Dogs Trust offers a helping hand for children who are fearful of dogs

Dogs Trust Snetterton will be taking part in a new nationwide campaign launched by the animal charit

Dogs Trust Snetterton will be taking part in a new nationwide campaign launched by the animal charity, 'Managing fear of dogs'. Picture by Clive Tagg. - Credit: Archant

The summer holidays have set in and families are looking forward to spending more time out and about, but for those with children who are afraid of dogs, planning days out can be more complicated.

A survey by animal welfare charity Dogs Trust has revealed that more than a third (37pc) of parents in the UK think their children are fearful of dogs, while 25pc say their child's fear of them affects their daily life.

So to help these families, Dogs Trust is launching its 'Managing fear of dogs' project, offering one-to-one sessions with its education and community officers to help youngsters overcome their problems with pooches. It forms part of the charity's Be Dog Smart education programme, which teaches around 200,000 children and parents every year to stay safe around dogs.

The charity's local base at Snetterton will be getting involved, with Dogs Trust education officer for the East of England Joanne Goodman available for sessions at a variety of schools and community centres in Norfolk.

Dog Trust's 24 education and community officers, who deliver 7,000 workshops in schools in the UK each year, have noticed an increase in the number of children who are fearful of dogs and have found that many do not know how to act safely around them – a worrying trend when, according to the survey, 33pc of two to 14-year-olds come into contact with a dog every day.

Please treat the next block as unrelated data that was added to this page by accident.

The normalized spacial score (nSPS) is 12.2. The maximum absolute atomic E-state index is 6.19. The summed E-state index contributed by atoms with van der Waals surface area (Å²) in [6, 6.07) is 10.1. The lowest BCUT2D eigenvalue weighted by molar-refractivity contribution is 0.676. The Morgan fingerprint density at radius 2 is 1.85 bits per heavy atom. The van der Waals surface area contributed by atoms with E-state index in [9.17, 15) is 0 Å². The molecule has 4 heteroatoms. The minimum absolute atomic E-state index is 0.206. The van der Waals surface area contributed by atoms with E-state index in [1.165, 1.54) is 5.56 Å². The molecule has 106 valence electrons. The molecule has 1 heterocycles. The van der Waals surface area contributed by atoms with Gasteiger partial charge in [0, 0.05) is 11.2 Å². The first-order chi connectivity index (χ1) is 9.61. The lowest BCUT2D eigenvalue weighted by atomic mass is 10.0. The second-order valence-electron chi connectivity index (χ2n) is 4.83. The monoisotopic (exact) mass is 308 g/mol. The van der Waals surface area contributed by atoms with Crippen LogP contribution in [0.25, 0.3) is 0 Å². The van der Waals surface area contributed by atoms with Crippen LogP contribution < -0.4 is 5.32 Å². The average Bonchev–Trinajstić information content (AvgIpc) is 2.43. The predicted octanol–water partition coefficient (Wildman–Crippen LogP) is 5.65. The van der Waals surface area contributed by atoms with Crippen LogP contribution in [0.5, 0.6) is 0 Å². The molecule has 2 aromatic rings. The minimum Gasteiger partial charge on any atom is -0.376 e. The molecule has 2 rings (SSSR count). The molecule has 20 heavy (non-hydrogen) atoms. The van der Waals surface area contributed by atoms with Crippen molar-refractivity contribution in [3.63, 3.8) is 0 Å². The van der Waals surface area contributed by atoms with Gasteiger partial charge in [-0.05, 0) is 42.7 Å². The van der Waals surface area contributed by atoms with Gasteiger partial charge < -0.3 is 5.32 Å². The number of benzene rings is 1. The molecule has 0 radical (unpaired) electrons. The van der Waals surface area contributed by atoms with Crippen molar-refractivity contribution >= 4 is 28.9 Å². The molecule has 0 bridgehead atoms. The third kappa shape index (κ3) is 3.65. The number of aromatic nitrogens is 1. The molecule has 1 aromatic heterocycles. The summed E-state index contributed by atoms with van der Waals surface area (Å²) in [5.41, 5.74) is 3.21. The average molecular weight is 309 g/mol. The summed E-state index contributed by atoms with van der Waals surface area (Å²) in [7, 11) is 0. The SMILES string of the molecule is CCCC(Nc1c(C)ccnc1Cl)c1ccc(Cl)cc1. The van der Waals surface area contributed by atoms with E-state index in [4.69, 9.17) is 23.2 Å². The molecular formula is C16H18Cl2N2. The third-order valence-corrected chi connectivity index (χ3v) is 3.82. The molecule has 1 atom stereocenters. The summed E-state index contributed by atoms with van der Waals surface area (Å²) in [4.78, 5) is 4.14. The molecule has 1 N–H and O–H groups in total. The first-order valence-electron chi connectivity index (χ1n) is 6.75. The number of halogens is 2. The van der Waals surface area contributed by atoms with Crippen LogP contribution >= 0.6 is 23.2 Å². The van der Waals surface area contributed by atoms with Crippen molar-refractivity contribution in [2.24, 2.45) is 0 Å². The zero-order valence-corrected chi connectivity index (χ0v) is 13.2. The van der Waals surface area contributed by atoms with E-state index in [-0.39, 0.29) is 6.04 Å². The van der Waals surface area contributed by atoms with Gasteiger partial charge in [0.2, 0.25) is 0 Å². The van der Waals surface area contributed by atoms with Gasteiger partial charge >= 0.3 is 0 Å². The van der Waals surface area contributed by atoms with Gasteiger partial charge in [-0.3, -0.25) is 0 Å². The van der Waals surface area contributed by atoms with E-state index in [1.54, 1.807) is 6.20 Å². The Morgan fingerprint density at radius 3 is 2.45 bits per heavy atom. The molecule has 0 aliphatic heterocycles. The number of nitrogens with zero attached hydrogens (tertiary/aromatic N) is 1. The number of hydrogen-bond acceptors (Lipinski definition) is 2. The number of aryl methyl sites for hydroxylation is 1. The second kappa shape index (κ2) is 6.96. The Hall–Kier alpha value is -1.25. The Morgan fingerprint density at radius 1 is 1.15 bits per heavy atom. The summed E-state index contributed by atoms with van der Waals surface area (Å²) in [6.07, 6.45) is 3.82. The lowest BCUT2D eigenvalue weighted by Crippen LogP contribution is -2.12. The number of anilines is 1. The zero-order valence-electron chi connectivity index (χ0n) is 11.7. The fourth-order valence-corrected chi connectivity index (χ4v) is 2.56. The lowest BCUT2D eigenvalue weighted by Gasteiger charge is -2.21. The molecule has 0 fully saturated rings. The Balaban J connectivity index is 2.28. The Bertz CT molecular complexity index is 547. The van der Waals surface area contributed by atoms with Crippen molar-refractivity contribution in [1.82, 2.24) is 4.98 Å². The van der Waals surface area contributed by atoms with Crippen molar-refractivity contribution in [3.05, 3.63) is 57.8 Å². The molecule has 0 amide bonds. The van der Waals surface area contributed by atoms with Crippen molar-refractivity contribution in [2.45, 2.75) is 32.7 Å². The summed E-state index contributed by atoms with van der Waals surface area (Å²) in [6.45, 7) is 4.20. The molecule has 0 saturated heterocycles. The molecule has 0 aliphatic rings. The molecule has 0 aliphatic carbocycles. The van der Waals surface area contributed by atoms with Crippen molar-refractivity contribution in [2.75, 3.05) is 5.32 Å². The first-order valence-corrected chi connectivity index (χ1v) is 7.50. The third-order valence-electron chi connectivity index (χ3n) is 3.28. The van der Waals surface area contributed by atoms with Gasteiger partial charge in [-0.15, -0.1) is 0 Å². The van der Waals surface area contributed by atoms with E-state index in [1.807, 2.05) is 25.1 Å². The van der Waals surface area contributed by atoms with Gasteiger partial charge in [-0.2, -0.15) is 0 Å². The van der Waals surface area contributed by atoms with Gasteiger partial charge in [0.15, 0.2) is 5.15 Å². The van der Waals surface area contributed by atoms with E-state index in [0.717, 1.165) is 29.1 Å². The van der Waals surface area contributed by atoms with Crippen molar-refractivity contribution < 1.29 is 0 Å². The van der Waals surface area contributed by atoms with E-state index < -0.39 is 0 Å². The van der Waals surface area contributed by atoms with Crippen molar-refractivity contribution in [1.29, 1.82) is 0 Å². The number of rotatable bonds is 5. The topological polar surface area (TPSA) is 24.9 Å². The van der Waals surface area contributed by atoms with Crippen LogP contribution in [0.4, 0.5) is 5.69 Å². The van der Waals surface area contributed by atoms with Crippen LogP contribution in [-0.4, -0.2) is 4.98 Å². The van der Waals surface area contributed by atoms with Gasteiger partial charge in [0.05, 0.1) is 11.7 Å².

Maria Gill, senior education officer: 'Children may not always know how to react when they see a dog, particularly if they are unsure or frightened. Sometimes they can run away or scream which is a normal reaction for a child who is scared, but this may be confusing for a dog.

'As the UK's largest dog welfare charity we have a responsibility to educate parents, children and dog owners on behalf of the dog.'

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Youth trainer Jayne Boundy said: 'In the summer when families are out and about it's important that children can feel safe around dogs.

'Parents with fearful children have told us they may avoid certain places, which is not nice if you're wanting to go out for picnics and things like that. We think this is a really valuable campaign to launch to address these issues. We want to arm children with practical tips which you can practise at home.'

Dogs Trust has worked with a child psychologist to provide some helpful tips for parents to help them manage their child's fear when out and about, such as asking children why they are fearful of dogs, what they would do if they encountered one, using role play to act out possible encounters, or reading books and watching films with them which present dogs in a positive way.

To book your child in for a session with an education officer, or to download a Be Dog Smart Family Guide, go to

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